To Top

DJ-3A Gas Pedal Linkage

• CATEGORIES: Builds, Features • TAGS: , This site contains affiliate links for which I may be compensated.

UPDATE: More DJ-3A carb info here:

On Thursday evening I spent time moving parts from Patterson’s stock, but tired,  DJ-3A engine to Rusty’s rebuilt M-38 engine so I could install it in Patterson. One item that caught my attention was Patterson’s DJ gas pedal linkage versus Rusty’s. Patterson’s appeared stock, while Rusty’s had a modified pivot point, probably the result of using the M-38 block. I decided to keep Patterson’s as it was and recreate the part for Rusty’s engine.

DJ-3A gas pedal Linkage: The linkage goes through the firewall to a pivot point on the driver’s side. When the gas pedal is depressed, a rod pushes an angle piece around a pivot, forcing a second rod upwards to a YF 2392S carb, causing the gas flow to increase.

yf-2392s-carb yf-2392s-carb2

Patterson’s real pivot piece (and it seems I misspelled carburetor in my pic).


This shows the piece after removing the parts. The pivot bolt is solid on the end with a hole for a cotter pin.


Example of what I removed from Rusty (bottom) and the bolt I will use to make a new one (top with new threads extended up it so I can add a bolt). The biggest problem with the custom piece at bottom is that it had no cotter pin. It was only held on by a bolt, which could have easily have come unscrewed as the gas pedal pivot piece moved back and forth.

Here the new piece has been drilled at the end.


One addition I made to this pivot was to scallop the end so I could use a wrench to screw the piece into place.


I’ve added some additional washers to give it a snug, but not tight fit. The pivot piece could still easily pivot, but there’s no danger of it coming off due to the cotter pin.gas-pedal-linkage7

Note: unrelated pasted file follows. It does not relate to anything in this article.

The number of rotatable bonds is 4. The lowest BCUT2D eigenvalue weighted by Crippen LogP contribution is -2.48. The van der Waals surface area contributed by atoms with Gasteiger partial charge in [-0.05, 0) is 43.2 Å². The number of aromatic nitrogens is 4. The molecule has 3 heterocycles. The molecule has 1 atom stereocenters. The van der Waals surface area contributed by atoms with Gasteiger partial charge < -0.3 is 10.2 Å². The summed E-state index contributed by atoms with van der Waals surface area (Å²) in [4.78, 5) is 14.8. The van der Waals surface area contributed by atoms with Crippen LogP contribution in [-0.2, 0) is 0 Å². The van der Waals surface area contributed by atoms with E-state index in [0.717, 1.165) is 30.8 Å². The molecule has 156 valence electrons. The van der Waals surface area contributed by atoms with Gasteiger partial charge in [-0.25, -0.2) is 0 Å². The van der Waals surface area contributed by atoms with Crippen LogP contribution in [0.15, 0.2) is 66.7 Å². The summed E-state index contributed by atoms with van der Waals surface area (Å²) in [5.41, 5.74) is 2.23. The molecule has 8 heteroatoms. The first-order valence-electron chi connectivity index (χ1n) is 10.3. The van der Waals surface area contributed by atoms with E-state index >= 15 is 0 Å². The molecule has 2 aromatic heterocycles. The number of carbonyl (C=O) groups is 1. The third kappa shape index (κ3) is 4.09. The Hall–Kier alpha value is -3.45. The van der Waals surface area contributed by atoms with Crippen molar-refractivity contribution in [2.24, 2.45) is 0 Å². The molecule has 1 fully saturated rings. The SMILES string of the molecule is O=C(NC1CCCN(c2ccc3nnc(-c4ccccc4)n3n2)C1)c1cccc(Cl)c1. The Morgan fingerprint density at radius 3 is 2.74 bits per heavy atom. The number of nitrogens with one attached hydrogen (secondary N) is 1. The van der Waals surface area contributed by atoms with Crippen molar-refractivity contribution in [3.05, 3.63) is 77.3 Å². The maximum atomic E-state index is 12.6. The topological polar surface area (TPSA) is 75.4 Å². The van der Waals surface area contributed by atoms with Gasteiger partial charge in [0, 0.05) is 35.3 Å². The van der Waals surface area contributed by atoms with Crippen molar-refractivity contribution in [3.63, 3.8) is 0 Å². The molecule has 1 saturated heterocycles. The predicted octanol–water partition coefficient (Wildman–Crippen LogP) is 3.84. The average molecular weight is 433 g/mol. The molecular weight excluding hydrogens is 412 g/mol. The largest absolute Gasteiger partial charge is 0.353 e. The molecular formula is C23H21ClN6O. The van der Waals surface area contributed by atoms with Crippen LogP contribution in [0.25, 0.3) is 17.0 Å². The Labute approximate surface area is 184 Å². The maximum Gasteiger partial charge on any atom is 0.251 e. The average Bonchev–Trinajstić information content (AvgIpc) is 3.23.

Another angle:gas-pedal-linkage8

The final piece was to install a spring. Normally, as best as I can tell, the spring should reach down to plug with a hole on the block. But, the plug on Rusty’s block was solid. So, I pinned the spring to a different location. We’ll see how this works. You might also notice that Patterson’s block came with an electronic oil sensor (lower right). I moved it to Rusty’s block.gas-pedal-linkage9

This photo I borrow from Charles Tate (off this thread). It shows the upper part of the gas pedal linkage at the point it connects with the carburetor. gas-pedal-linkage10

The linkage appears ready now.

Compare the above linkage to a few other vehicles:

  1. F-head linkage has a few parts in common:
  2. The CJ-3A system mounts to the rear of the engine:
  3. CJ-2A system:

A couple other notes: I was surprised to find an electronic coolant temp sensor on Patterson’s engine. I was even more surprised to see it has an F stamp.


I was also surprised at the condition of Patterson’s engine mounts. They appear partly melted. In contrast, despite the abuse Rusty endured, it’s engine mounts were in good shape.

engine-mount-melted engine-mount-melted2

I replaced them with new ones. Anyone else have this happen?


10 Comments on “DJ-3A Gas Pedal Linkage

  1. Gliii

    I just have a suggestion. They make, I think it’s graphite impregnated bronze/brass bushings. What ever it is impregnated with, I forget, they are self lubricating. Might reduce wear on your gp linkage. I did the same thing to the clutch linkage on my Wrangler. Love reading abt your progress on your DJ’s, keep us updated. Thanks.

  2. Charles

    Take good care of your gas pedals and attached linkage that goes to that pivot. The ones that fit DJ’s are not reproduced.

  3. Doug in Ohio